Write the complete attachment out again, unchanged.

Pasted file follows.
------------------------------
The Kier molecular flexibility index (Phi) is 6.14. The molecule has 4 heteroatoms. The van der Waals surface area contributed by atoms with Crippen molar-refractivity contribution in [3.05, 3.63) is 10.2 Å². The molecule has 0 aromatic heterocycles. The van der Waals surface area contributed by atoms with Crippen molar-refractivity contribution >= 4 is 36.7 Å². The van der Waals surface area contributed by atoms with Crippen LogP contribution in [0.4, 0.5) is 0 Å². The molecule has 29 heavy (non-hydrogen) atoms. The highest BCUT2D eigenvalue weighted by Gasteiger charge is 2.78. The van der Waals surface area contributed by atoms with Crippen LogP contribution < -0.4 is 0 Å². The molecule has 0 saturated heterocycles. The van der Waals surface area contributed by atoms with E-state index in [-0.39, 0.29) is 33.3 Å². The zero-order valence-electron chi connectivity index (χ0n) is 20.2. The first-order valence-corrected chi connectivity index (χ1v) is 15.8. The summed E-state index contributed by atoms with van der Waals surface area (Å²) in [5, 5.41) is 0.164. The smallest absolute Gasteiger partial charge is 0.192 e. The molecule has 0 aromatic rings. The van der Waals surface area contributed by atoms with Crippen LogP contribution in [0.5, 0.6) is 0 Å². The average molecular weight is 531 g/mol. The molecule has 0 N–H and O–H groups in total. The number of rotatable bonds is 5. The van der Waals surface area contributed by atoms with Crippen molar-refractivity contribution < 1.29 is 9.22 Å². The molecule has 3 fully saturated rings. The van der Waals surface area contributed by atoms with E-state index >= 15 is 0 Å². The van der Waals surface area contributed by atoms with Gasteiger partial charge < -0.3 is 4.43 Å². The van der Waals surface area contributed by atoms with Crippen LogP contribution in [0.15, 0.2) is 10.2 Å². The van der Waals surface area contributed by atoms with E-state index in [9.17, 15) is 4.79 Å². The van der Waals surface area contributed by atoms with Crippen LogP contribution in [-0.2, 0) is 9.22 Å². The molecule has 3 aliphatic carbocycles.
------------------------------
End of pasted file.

The Kier molecular flexibility index (Phi) is 6.14. The molecule has 4 heteroatoms. The van der Waals surface area contributed by atoms with Crippen molar-refractivity contribution in [3.05, 3.63) is 10.2 Å². The molecule has 0 aromatic heterocycles. The van der Waals surface area contributed by atoms with Crippen molar-refractivity contribution >= 4 is 36.7 Å². The van der Waals surface area contributed by atoms with Crippen LogP contribution in [0.4, 0.5) is 0 Å². The molecule has 29 heavy (non-hydrogen) atoms. The highest BCUT2D eigenvalue weighted by Gasteiger charge is 2.78. The van der Waals surface area contributed by atoms with Crippen LogP contribution < -0.4 is 0 Å². The molecule has 0 saturated heterocycles. The van der Waals surface area contributed by atoms with E-state index in [-0.39, 0.29) is 33.3 Å². The zero-order valence-electron chi connectivity index (χ0n) is 20.2. The first-order valence-corrected chi connectivity index (χ1v) is 15.8. The summed E-state index contributed by atoms with van der Waals surface area (Å²) in [5, 5.41) is 0.164. The smallest absolute Gasteiger partial charge is 0.192 e. The molecule has 0 aromatic rings. The van der Waals surface area contributed by atoms with Crippen LogP contribution in [0.5, 0.6) is 0 Å². The average molecular weight is 531 g/mol. The molecule has 0 N–H and O–H groups in total. The number of rotatable bonds is 5. The van der Waals surface area contributed by atoms with Crippen molar-refractivity contribution < 1.29 is 9.22 Å². The molecule has 3 fully saturated rings. The van der Waals surface area contributed by atoms with E-state index >= 15 is 0 Å². The van der Waals surface area contributed by atoms with Gasteiger partial charge < -0.3 is 4.43 Å². The van der Waals surface area contributed by atoms with Crippen LogP contribution in [0.15, 0.2) is 10.2 Å². The van der Waals surface area contributed by atoms with E-state index in [9.17, 15) is 4.79 Å². The van der Waals surface area contributed by atoms with Crippen LogP contribution in [-0.2, 0) is 9.22 Å². The molecule has 3 aliphatic carbocycles.